Tips for
Dealing with TN

Timing Medications

If there are activities that you struggle with e.g. shaving of the face, brushing your teeth, then time your medication to facilitate these activities is wise.


  • E.g. Some people may find that thier pain is greatly reduced 1-2 hours after the medicine gets into your system, so plan your activities around this or take your medications slightly earlier or later to work round your plans
  • Please note we do not suggest wildly varying your medication intake, however a one or two hour difference is fine



Take your vitamins!

It is important to keep the body healthy to help manage the pain-pathways. Vitamin B Complex, especially vitamin B12, has some evidence in helping regulate nerve function and may be beneficial.



Consider a counsellor or therapist

TN is tough, there is doubting it, Many sufferers find that a good support bubble is essential to maintaining good quality mental health. Furthermore, it is common for suffers, once they go into remission, to have worries about TN returning, Future planning with therapists can help give you a sense of control to these situations. EMDR therapy can be useful if you have unwanted thoughts or worries about TN.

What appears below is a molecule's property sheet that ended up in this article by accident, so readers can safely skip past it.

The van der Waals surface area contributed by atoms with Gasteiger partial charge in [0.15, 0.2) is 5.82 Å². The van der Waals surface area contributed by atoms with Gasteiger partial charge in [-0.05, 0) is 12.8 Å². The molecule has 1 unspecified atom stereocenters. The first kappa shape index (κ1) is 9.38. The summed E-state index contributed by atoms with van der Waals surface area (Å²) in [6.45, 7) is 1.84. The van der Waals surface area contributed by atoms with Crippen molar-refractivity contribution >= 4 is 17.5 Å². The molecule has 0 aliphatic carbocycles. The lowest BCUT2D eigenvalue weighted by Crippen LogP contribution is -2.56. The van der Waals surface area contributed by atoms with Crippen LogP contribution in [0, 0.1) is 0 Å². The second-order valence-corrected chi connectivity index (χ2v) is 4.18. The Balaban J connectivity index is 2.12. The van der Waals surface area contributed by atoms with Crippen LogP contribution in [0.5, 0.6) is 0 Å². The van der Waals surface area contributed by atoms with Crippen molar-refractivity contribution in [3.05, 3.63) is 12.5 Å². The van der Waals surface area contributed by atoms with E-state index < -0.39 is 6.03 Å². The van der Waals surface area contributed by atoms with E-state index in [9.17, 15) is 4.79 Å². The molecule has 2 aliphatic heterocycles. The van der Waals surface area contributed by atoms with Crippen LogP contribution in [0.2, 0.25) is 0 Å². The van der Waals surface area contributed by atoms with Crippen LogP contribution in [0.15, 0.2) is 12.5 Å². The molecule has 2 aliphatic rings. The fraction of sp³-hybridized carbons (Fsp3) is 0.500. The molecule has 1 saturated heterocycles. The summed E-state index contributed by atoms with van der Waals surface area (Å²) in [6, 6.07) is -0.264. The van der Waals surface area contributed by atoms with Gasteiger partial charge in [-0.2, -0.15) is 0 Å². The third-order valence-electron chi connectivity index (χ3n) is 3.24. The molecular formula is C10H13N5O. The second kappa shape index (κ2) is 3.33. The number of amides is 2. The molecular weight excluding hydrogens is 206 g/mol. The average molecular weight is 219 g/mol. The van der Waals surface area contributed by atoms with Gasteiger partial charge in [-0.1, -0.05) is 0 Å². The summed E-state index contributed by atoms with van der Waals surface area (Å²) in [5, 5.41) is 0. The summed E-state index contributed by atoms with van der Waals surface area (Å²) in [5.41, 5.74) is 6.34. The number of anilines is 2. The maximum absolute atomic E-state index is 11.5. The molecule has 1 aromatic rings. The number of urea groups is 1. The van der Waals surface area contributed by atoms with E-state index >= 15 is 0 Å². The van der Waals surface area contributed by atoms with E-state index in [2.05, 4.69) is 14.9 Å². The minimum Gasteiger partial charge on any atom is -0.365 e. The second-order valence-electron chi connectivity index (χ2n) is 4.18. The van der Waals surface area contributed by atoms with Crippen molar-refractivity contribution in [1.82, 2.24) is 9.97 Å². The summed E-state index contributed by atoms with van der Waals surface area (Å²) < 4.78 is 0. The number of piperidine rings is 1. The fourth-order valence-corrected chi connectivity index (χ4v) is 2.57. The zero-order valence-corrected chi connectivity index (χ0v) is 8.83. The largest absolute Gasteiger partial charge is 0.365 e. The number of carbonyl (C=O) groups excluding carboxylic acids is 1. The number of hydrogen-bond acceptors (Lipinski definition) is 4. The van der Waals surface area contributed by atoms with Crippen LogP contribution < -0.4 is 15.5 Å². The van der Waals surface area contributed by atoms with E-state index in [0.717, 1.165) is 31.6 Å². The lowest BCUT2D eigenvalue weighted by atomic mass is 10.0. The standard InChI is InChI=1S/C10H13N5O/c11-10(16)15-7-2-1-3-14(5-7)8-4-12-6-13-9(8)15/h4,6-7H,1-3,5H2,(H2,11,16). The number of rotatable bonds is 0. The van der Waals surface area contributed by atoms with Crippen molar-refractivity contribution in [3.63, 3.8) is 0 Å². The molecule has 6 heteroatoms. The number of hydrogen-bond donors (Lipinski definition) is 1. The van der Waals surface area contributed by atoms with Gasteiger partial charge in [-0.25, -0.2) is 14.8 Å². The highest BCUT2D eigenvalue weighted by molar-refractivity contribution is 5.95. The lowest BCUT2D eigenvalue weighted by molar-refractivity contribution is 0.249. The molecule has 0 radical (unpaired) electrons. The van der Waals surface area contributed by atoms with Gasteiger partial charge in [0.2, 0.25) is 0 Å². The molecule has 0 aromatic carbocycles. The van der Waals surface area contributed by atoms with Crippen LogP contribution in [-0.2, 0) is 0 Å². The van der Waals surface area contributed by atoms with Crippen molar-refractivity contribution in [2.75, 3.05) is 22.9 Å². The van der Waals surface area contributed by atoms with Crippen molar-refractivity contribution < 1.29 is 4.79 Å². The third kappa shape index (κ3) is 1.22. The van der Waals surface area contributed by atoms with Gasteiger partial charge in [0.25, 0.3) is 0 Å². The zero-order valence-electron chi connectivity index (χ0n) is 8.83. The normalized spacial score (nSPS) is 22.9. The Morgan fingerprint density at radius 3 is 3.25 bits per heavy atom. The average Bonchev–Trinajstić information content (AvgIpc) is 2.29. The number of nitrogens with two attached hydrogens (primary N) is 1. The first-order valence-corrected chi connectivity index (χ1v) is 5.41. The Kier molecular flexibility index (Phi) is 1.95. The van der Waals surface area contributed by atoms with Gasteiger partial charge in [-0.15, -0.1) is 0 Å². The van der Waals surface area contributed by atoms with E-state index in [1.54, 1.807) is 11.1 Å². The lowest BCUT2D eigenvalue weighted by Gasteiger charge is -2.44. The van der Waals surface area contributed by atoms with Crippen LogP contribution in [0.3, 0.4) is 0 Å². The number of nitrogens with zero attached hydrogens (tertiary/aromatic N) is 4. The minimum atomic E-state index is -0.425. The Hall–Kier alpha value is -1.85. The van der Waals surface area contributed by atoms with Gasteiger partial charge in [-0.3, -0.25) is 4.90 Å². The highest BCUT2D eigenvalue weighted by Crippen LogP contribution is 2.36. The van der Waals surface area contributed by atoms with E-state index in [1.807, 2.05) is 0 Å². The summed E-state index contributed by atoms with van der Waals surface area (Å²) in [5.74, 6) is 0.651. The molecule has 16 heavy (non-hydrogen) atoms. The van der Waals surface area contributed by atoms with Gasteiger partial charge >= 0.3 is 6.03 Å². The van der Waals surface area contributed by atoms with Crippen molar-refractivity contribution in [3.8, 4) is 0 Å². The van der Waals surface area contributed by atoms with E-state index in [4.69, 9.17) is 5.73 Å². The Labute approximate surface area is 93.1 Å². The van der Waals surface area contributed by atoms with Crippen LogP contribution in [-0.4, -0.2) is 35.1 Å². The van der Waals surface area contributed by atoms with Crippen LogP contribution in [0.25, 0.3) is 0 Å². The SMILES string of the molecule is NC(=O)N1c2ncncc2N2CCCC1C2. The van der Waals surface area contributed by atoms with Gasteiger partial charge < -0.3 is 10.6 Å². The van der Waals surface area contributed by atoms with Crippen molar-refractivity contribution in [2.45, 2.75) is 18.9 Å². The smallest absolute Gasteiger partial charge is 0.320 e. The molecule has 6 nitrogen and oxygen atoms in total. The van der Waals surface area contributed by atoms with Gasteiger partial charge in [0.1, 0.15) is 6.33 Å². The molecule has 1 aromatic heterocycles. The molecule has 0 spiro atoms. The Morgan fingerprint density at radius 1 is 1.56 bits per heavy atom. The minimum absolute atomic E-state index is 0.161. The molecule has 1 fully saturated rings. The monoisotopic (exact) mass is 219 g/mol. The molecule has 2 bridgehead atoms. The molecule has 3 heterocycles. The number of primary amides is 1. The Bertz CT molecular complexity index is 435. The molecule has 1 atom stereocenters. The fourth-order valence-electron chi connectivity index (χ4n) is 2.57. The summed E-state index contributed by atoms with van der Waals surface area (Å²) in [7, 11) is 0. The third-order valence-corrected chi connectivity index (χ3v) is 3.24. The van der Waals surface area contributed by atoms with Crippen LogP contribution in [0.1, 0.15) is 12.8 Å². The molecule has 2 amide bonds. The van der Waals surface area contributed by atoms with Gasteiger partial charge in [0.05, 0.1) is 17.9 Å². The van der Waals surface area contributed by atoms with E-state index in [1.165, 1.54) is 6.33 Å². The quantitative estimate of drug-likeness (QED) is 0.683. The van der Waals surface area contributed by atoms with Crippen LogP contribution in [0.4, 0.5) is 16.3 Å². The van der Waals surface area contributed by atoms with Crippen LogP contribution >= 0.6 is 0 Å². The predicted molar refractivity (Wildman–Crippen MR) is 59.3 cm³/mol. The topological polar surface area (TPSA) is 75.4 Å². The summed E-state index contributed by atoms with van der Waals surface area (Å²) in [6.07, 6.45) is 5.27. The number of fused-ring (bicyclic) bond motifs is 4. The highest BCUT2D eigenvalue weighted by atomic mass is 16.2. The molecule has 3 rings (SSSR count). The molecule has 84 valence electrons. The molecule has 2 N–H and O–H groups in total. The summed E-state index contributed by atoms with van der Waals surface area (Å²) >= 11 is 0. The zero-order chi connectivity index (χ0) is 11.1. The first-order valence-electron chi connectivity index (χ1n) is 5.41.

For more tips, why not sign up to TNA and join the forum? Members discuss all sorts of helpful strategies that may work for them.

Get out there!


We know that TN can stop you from going out. Some people may get triggered by the weather e.g. wind, which can make leaving home daunting. However, it’s important not to become isolated. Most patients agree that having people around you who understand what you’re going through can really help with the journey. We recommend joining a local TNA support group.


Stress Management


Find activities that help manage your stress. It is well documented that increased stress can lead to an exacerbation of pain-conditions such as TN. Furthermore, stress can also cause TMD (temporomandibular joint dysfunction) which is pain of the jaw joint. As this is in a similar area to TN and can cause shooting pains to the ear or dull throbbing aches, it may even mask or confuse whether the pain is TN or not.


Keep a pain diary


Understanding the times and triggers for your attacks may help you to plan better, know your limits and minimise recurrences. It is important to make the pain diary detailed:

  • The time of the attack
  • What were you doing
  • How long it lasted
  • Was it classical pain? E.g. shooting or something different